Assissted Suicide

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Assisted Suicide
Tadeáš Lenner
Northwood University

Economics of Public Policies
Dr. Edwin Moore
Spring 2013

Abstract
The greatest human freedom is to live, and die, according to one's own desires and beliefs. The question whether an individual has the right to choose between these two has been debated for decades among physicians, politicians and philosophers. No right to suicide can be found in any social compact. The aforementioned question does not have a clear answer so this paper will provide arguments from both sides, describe the issues that need concern and provide specific details why this policy is inconsistent. Because opinions vary across cultures, this paper will be focused solely on describing the situation as it is presently in the United States of America.

Assisted suicide and euthanasia
It is important to differentiate these two terms since they stand for same principle. Assisted suicide is where a PAD (Physician aid-in-dying) helps an individual to bring about his or her death by providing medication or equipment while euthanasia means that patient has to give consent (based on requirements) to the physician and he or she then terminates the life of the patient. Policy analysis objective

As of right now, the situation in the policy arena regarding the issues of assisted suicide is leaning towards change. There are two main sides; one saying that an individual has the right to choose and influence his or her destiny, therefore assisted suicide should be legal in all fifty states. The other side claims that assisted suicide is a crime against humanity and is not ethical to end someone’s live even if asked for. In Christianity, being the major religion in the United States, any type of suicide is considered a grave sin, therefore it’s absolutely unacceptable. The satisfactory and most important outcomes of this policy are to ensure that an individual has the ability to choose between options when life comes to an end. The unsatisfactory outcome would be individual in excruciating pain with having only one option, which is to wait until death finally comes. Physical and material conditions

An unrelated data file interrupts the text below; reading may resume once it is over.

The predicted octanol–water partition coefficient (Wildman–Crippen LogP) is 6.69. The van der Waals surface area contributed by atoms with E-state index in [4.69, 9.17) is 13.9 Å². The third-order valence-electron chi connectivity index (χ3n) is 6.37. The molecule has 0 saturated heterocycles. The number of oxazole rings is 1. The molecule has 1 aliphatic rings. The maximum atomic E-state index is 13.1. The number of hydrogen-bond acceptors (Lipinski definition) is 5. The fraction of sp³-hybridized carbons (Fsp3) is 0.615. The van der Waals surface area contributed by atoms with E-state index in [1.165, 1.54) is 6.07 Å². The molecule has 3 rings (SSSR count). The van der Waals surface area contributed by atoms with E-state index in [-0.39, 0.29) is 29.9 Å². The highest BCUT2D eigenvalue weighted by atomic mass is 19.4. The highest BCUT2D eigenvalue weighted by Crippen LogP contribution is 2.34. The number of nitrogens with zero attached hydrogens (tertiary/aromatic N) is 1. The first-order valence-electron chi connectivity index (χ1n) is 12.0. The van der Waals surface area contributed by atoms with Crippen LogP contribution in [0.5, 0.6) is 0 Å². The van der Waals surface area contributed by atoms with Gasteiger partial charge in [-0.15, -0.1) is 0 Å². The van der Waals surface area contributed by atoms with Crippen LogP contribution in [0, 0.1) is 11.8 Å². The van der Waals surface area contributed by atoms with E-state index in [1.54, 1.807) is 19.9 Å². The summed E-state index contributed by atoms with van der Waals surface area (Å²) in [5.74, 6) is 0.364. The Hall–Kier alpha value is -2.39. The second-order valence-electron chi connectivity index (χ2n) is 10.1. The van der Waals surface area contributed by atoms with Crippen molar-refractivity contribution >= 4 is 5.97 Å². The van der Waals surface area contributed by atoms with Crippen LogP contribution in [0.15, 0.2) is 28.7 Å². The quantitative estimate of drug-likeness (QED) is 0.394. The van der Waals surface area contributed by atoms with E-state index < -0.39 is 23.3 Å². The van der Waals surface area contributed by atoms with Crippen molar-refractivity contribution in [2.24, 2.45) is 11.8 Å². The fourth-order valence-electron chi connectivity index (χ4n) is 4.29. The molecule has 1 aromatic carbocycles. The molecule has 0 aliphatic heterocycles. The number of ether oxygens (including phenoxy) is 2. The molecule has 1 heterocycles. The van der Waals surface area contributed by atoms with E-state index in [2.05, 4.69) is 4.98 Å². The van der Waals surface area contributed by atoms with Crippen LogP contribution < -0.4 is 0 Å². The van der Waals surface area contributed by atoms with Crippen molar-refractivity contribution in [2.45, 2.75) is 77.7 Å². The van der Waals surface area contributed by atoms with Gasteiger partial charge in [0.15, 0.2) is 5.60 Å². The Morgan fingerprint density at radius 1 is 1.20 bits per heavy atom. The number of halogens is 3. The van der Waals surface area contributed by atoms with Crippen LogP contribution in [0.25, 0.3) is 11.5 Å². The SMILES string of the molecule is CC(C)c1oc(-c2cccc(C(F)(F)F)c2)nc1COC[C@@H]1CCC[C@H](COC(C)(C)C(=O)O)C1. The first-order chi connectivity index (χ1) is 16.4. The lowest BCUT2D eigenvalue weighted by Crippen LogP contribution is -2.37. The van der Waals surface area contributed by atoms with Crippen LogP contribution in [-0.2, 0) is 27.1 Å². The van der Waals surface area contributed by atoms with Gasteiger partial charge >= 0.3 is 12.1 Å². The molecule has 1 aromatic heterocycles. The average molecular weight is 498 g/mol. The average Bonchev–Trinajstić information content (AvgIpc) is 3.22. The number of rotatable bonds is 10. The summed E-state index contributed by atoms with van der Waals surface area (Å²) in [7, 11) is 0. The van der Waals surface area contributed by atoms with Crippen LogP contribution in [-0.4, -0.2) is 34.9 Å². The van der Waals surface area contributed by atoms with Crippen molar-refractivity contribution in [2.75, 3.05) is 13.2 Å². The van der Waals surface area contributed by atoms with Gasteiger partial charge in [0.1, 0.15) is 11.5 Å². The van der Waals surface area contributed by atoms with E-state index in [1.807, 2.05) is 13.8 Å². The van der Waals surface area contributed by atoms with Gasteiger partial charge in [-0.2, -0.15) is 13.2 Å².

Rules-in-use
Currently, assisted suicide is legal and allowed in the states of Oregon and Washington under Death with Dignity Act, Oregon Revised Statutes 127.800-995 and Revised Code of Washington 70.245. The strength of the Oregon and Washington laws lies in their very strict and specific guidelines, which leave no room for questions or misinterpretation. Oregon voters approved of their Death with Dignity Act in 1994 and confirmed their support in 1997. Oregon's law went into effect in 1998. The voters of Washington passed their law in 2008 and it was implemented in 2009 after no credible legal challenges. In these states, this service is provided with following requirements: * Patient has to be diagnosed with terminal illness (no more than 6 months to live) * Patient must be determined to be free of a mental condition impairing judgment * Participation by physicians, pharmacists, and health care providers is voluntary * Patient's decision to end his or her life shall not "have an effect upon a life, health, or accident insurance or annuity policy." * Lethal dose of medication must be self-administered (patient has to die by “own hands”) * The patient must be informed of all other options including palliative and hospice care (Washington State, 2008)

Also patients have to be residents (but no minimum length of residency before participating in the Act is necessary). As the leading edge of public policy working to ensure the rights of patients on this important final journey, Death with Dignity is not only a legal issue, but a cultural and spiritual issue, too. Some faith traditions have embraced Death with Dignity as an ultimate act of compassion, and others reject it is as morally bankrupt practice. (Johnson, 2012)

Community attributes
The size of the community affected by this...
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